It is so easy in retrospect to pick apart what was actually going on. Once the clouds clear, the answers pop right up. And it’s easy to feel dumb at that point too. There are so many ways to be unfair to ourselves. I instead try to learn from my mistakes, and prepare myself for the next time those feelings wash over me.
But there is a valuable lesson in all of those moments. Because I have been in the midst of those feelings myself, I know what it is like when my partners are in their own insecure places. I know that, while I may not be able to do anything to help process those feelings, the one thing that I can always do is be empathetic and supportive. It is so hard to struggle with those feelings, and just being able to be present and witness their feelings them and talk and cuddle and hold my partners in that moment is all the more important because of my own insecurities.
I think it’s wonderful that we can learn from our own insecure moments, and then use that knowledge to help each other. We can be so deep in those feelings, but we can still have each other.
It’s been quite a sprint for me. After two big poly meetups in three days, meeting about fifty new people and mingling as much as I could, I’m pretty exhausted right now. Poly people themselves aren’t exhausting, but such a high volume in such a short amount of time has left me feeling overstimulated.
Poly Cocktails on Monday night was amazing. There were so many of us in the bar that the air conditioner couldn’t handle it. There were so many new faces there that it became a little hard to keep track. And not just Chicagoans either: folks came in from Wisconsin and Michigan. And then last night there was another group of people I hadn’t met before, sitting and talking. The conversation got downright philosophical at certain points, and I love that part where we end up talking about what is truly important for ourselves.
I consider myself pretty outgoing. I don’t know that I’m a true extrovert, but I definitely gain something from the interactions that I have with others. That said, I’m looking forward to spending tonight at home by myself, pretty much doing nothing. I should probably try to get an appointment at the tanks sometime soon.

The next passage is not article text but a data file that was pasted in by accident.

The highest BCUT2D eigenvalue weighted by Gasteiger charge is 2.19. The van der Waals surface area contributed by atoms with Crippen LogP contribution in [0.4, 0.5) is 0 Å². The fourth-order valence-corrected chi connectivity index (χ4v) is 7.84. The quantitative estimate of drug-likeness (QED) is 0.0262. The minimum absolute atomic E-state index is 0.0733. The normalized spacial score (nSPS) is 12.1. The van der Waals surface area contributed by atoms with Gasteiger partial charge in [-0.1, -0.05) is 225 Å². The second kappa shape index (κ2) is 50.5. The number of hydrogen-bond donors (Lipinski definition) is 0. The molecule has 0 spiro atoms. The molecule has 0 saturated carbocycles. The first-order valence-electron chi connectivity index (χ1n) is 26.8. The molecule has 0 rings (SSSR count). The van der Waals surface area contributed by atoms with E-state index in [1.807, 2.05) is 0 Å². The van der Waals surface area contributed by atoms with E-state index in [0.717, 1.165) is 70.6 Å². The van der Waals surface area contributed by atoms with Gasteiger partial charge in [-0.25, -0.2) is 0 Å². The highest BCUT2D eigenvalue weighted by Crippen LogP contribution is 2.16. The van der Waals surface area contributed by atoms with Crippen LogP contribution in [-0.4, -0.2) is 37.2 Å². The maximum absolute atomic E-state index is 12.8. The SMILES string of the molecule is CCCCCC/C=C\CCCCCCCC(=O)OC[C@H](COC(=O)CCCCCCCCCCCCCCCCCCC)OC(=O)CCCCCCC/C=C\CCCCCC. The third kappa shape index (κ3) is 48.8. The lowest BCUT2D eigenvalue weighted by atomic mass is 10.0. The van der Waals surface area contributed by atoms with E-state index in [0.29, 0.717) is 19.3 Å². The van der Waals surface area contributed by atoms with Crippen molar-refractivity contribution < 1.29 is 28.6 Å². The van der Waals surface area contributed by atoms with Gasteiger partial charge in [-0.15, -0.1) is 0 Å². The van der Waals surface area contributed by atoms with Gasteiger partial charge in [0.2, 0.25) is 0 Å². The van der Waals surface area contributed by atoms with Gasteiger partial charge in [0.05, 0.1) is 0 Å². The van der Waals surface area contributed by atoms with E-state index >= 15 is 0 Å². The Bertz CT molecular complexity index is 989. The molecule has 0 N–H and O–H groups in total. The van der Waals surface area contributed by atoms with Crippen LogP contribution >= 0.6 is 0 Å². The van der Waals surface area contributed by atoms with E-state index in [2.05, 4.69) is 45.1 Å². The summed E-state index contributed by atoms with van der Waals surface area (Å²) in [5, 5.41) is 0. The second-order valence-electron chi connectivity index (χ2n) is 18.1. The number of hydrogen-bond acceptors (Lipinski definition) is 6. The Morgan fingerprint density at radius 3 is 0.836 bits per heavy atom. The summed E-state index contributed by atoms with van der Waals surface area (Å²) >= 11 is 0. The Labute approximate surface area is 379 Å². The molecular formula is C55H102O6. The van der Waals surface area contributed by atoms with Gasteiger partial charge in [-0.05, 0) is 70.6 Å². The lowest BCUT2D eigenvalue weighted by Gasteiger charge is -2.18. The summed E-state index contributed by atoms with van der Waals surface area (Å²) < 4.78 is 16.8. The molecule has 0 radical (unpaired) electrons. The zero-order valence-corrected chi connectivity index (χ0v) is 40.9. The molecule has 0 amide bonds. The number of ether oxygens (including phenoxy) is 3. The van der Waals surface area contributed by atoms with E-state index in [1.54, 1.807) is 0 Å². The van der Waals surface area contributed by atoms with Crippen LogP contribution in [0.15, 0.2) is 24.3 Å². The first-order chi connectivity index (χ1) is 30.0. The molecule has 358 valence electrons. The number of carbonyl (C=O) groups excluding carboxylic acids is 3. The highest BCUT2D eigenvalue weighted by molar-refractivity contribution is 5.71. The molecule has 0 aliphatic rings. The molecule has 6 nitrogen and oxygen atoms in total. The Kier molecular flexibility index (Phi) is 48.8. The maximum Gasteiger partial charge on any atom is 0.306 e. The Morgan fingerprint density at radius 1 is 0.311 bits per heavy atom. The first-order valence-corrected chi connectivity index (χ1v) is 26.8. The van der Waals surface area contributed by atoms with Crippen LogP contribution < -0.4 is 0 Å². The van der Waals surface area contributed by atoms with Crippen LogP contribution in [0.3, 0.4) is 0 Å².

To everyone who came to one of the meetups this week: Thank you so much for coming out! I know we’re a bunch of weirdos, but you are too! It means so much to see folks at events, and build this community.
My wife has been sick for the last week. She was running a high fever for a few days, and had a hard time eating. I did what I could to help take care of her, but she was still pretty miserable. I went to the doctor with her, ran and get her prescriptions, got her as many slurpees as she wanted, and made sure that she was as comfortable as I could make her. Today is still a little touchy, but she is on the mend now.
All of this meant a lot of canceling dates and shuffling things around. I had to cancel my overnights away from home, and the time that I did have was a quick run out here and there. But it was super important to me to be able to support my wife while she was sick, even if it meant doing a lot of crochet and wishing I could see my other partners too.
This isn’t the first time something like this has happened. This time last year, my girlfriend fell and broke her arm. I canceled the date that I had that night, and ran over to the ER to be with her. I even dealt with the nurse who was confused by my wedding ring and thought we were married. My girlfriend needed surgery, and was in a cast for six weeks afterward. During that time I was over at her apartment constantly, taking care of things around her house, and making sure she was okay. My wife pushed me out the door to help her, and that was a great support that I needed then. Jamie helped too, taking her to the appointment to have the cast cut off. I’m sure that she would have survived without us, but I know that we were incredibly helpful to her when she needed help.
I love that all of my partners know that I would be there for them when they were ill, or needed me in a really intense way. And I know that they would support me when I’m sick, or when I’m off helping another one of them out too. It’s a giant network of love and support, and it is wonderful.